“Shorts Gone Wild 2” Serves a Sumptuous Buffet of LGBT Theater

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Gladys Ramirez, Craig Moody, Matthew Stabile, Renée Elizabeth Turner, Larry Buzzeo and Niki Fridh star in City Theatre and Island City Stage's co-production of “Shorts Gone Wild 2.”

Here’s a recipe for a tasty night of theater: Take seven talented local playwrights, mix them in with a quirky cast of six actors, season with some LGBT themes and allow five award-winning directors to perfectly cook the concoction.

Wilton Manors-based Island City Stage and Miami’s City Theatre are once again serving up “Shorts Gone Wild,” a short play festival at Fort Lauderdale’s Empire Stage, and the results are simply delicious.

The show kicks off with Michael Leeds’ hilarious “The Emperor is Naked,” a twist on the Hans Christian Andersen, the short sets up the evening, as well as some running jokes that connect the other seven short plays, including ones about marital tensions between real-life husband and wife, Nikki Fridh and Matt Stabile. Meanwhile, the statuesque, muscular Craig Moody must continually conceal his private parts as props and costumes are shuffled about a la Austin Powers.

Again, the show borrows a gimmick from last year, allowing the audience to select the order of the plays, and fortunately, the first was Michael McKeever’s “Lion in a Bear Bar.” This hilarious romp is like getting served dessert as the first course. Set a few years after Dorothy’s departure from Oz, Larry Buzzeo star as the Cowardly Lion who is having some boyfriend problems and confronts his boyfriend, Stabile, in a bear bar.

Other plays include Fielding Edlow’s “A Bump Between Friends” (Gail S. Garrison, director), starring Renee Elizabeth Turner as a narcissistic woman who reacts jealously when Fridh announces she is pregnant after a one-night stand with the child of Turner’s old boyfriend. The play is very funny, but like a soufflé that crashes at the last minute, lacking a solid punch line.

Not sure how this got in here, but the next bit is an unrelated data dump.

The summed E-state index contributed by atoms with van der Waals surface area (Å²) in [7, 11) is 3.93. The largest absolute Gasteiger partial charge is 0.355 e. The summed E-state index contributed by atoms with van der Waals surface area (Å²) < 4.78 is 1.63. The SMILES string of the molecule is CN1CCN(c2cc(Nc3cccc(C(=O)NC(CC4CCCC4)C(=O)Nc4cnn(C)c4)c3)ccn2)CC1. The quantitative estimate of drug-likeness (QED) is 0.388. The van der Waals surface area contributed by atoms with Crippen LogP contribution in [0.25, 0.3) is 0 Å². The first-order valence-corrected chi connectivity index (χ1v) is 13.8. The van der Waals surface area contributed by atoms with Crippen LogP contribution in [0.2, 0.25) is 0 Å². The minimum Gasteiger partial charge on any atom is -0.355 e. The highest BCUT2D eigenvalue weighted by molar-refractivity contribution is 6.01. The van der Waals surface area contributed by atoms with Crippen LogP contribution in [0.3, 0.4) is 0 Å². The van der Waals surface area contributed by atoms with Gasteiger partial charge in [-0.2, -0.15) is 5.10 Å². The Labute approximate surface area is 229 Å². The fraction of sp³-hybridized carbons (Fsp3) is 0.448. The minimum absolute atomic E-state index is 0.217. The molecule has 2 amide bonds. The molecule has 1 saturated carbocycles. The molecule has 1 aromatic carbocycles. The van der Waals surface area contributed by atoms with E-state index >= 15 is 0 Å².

Tony Finstrom’s contribution, “The Last Time I Saw Bathhouse Betty” (Gail S. Garrison, director), is also entertaining, sharing the experiences of a fictitious group of people who gather at the Olympic Baths in the early 1970s for a performance by Bette Midler. Again, laughs abound with references to Barry Manilow, “Let My People Come” composer Earl Wilson, Jr. (who happened to be in town for a production of his show last weekend) and the other gliterrati of the era.

“Game On,” by Gary Garrison (Andy Rogow, director) involves a heart-to-heart examination of the qualities that define and attract gay men after a first date gone bad. Buzzeo portrays a flamboyant gay man while Stabile is seeking someone on Grindr who is a little more “straight acting.” The play has lots of heart, but substitute AOL or Manhunt for Grindr and we’ve heard this story many times before.

More savory fare includes McKeever’s second contribution, “Sarah Stein Sends a Selfie,” (Margaret Ledford, director) with Fridh as Sarah, a bride who accidentally sexts a drunken selfie to her maid of honor’s mother after her bachelorette party. Turns out that the message was intended for her friend, portrayed by Gladys Ramirez, and that the two may have a little more history than others believed. Sarah is faced with a tough decision when the big day finally arrives.

Carey Crim’s “Glamping” (Teddy Harrell, director) sends Moody and Ramirez to a destination wedding, a camping trip. The only problem is the bride and Ramirez used to be lovers. The short explores the conflicts bisexual’s face when dealing with complicated and conflicting emotions and attraction.

Unfortunately, Christopher Demos-Brown’s “I Alone” (Andy Rogow, director) is the only play that just doesn’t work. Demos-Brown’s writing is smart and heartfelt, a rich soufflé. The short is set at a high school reunion, and is a dialogue between two friends, one of whom is not who he was in school. It takes several minutes—a lifetime for a short play—for the audience to realize “I Alone” is written as dialogues between both the current friends and their “former” selves. It would be a worthwhile effort to explore some other staging ideas to save what became a collapsed soufflé.

If you also eat with your eyes, then credit goes to Peter A. Lovello and Michael McClain for their clever color-coded costumes and props, another throwback to last year’s production, but a critical ingredient in this banquet, nonetheless.

“Shorts Gone Wild 2” runs through Sept. 7 at Empire Stage, 1140 N. Flagler Dr. in Fort Lauderdale. Tickets are $30 at IslandCityStage.org.


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